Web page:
The ruler of Mare's Shank, Tuco is a efficient if detached baron, doing more out of duty than from actual care. He treats the paisanos under his charge the way a merchant might treat crates; he'll keep them safe but give them little other thought.
|Tuco Abaroa VI|
|Date of birth:||2221|
|Status:||Overseeing his land|
Born in 2221 to Baron Tuco V and one of his father's maids, it is rumored among the paisanos that he was just as grim-faced as he is now. They also say that when he was a boy, he wanted to grow up to be his father's mansion. While these things are only said after last call in the cantina, Tuco did face a surprisingly strict upbringing than one would suspect, given his card-shark, philandering, drinking father.
This was more due to his tutor, Mescali Artizano. Artizano, an exiled noble from La Ciudadela, taught him like he was yet another snobbish blue-blood from his former home. From the time he was six, Tuco would spend more time in the company of Artizano than he would with his own father. By the time he was sixteen, Artizano deemed his education complete, with Tuco having learned etiquette, diction, fencing, reading, and writing. Tuco would spend the next eight years attending the university in Soto La Marina. Furthering his education with Theology and the relation between men and god, Tuco was on his way home when a messenger rode toward him, telling him that his father had died.
Returning to Mare's Shank, he took up ruling easily, setting up a new trade agreement with the barony of Santa Juana, exchanging maize for concrete, securing a better food source than the nomadic caravans. He also implemented the tax on travelers passing through his town using the highway, which increased revenue, but drove away traders. He felt the conditions that his paisanos lived in to be another issue that needed his attention, so he ordered that they should work overtime to gather the concrete. While unpopular, it worked and by the end of 2249 the shanties that previous surrounded the cantina were replaced by orderly concrete houses.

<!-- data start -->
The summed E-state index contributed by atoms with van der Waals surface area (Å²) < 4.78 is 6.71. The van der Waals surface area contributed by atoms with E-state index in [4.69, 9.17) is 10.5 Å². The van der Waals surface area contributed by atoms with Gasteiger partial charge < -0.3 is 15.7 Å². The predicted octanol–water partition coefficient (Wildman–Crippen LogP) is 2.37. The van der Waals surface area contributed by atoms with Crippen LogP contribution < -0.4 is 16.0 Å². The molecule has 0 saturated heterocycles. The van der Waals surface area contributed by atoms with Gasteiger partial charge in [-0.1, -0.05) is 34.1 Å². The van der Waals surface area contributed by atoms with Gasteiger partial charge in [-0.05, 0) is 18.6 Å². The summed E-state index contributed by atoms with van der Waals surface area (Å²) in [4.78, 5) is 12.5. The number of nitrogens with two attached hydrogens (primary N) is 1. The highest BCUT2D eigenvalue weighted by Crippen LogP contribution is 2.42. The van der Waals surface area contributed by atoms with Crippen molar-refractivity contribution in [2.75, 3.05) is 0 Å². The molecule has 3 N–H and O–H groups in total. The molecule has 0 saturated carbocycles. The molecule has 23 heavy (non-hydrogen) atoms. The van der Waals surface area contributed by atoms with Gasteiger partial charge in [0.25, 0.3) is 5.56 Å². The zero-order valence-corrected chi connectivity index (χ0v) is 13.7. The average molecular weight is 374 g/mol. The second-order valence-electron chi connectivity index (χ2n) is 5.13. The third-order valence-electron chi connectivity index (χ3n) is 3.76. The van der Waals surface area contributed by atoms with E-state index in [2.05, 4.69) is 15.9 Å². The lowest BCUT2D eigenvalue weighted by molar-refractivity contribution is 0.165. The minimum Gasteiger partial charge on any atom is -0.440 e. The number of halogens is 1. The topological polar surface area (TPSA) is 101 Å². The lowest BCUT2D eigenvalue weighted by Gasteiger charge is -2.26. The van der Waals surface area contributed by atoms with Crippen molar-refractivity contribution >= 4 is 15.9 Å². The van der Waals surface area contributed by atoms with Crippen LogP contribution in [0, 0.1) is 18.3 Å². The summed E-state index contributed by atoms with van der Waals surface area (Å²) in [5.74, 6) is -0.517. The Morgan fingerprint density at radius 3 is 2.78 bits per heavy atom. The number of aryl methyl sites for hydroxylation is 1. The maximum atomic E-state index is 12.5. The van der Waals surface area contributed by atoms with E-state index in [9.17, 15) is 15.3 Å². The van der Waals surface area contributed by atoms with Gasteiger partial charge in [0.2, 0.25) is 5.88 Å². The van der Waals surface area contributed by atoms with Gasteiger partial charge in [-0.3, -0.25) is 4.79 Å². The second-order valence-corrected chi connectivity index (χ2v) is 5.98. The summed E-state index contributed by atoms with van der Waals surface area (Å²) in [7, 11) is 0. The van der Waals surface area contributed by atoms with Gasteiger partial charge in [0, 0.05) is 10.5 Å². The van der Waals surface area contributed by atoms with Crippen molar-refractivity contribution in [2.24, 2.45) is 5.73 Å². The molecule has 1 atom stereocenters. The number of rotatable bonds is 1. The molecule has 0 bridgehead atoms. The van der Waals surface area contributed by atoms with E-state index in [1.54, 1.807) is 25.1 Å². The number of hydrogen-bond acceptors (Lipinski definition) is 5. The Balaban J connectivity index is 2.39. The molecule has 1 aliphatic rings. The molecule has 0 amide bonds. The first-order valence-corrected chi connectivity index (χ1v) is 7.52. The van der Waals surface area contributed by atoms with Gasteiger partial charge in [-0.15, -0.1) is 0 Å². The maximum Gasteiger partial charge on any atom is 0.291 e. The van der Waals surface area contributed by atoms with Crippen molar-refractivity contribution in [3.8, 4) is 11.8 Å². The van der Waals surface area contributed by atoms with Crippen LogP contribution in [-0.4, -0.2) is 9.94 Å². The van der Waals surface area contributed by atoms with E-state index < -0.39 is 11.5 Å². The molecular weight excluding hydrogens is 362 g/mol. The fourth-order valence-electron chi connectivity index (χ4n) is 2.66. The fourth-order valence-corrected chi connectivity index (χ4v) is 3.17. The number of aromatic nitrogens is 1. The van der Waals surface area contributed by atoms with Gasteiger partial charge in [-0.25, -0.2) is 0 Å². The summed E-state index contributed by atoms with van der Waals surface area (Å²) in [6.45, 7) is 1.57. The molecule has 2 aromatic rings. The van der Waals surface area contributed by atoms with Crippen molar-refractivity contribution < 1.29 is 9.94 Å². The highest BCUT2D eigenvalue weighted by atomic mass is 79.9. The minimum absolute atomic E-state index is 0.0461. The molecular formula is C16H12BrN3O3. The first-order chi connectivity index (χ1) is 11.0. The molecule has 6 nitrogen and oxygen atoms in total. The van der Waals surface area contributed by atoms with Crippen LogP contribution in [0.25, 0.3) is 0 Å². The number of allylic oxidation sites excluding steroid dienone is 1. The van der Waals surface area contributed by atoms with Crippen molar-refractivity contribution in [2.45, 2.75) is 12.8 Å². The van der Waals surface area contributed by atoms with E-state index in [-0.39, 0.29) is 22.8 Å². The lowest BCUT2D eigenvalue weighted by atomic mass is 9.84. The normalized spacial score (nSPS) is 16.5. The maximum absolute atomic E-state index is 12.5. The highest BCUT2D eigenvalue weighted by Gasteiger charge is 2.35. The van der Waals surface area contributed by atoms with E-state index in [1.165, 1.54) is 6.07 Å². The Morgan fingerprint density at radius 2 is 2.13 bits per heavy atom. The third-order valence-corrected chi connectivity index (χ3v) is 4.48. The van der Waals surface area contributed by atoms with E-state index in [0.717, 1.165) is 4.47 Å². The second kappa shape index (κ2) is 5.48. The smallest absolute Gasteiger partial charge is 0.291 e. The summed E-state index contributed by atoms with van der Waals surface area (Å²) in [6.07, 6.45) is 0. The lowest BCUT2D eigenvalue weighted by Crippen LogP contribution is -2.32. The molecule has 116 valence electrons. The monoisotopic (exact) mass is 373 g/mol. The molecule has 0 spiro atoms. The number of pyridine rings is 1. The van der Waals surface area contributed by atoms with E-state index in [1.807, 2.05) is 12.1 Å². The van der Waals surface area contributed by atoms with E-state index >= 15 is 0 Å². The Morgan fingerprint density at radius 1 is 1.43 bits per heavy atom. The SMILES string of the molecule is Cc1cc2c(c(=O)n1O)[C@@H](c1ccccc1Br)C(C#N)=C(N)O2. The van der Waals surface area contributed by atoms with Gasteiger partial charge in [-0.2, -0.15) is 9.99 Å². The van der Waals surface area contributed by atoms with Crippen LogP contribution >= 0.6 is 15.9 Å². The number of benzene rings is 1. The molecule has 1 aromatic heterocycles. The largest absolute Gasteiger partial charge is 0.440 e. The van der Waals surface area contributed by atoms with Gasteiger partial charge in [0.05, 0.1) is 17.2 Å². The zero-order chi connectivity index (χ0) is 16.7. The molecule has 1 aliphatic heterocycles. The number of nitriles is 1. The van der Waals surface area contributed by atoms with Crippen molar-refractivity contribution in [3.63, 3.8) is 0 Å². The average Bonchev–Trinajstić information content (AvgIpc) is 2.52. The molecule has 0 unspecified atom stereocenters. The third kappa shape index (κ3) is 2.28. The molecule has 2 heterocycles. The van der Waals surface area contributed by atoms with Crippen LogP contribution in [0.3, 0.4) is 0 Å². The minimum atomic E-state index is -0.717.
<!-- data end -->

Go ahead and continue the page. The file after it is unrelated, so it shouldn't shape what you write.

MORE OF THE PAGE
The Next two years saw little growth or activity in the barony, which pleased Tuco just the same, as his paisanos were eating and paying their taxes. In 2251 he felt enough tax was being payed to hire more guards full-time. He chose several paisanos that were respected, loyal and physically promising, and two mercenaries from the north to train them, and the three already standing guards.
By 2254, his barony had solid housing, security, and income, but were still reliant on imported food. To try and solve this, Tuco sent half of the guards to look around for arable lands or fresh water, neither of which they could find in areas that were still unclaimed. He knew from travelers that the old capital was to dangerous to expand into, and conquering other baronies was strictly forbidden by the Pope, Tuco had no solution to the problem. After several weeks of thinking, he began to work out a way around the law.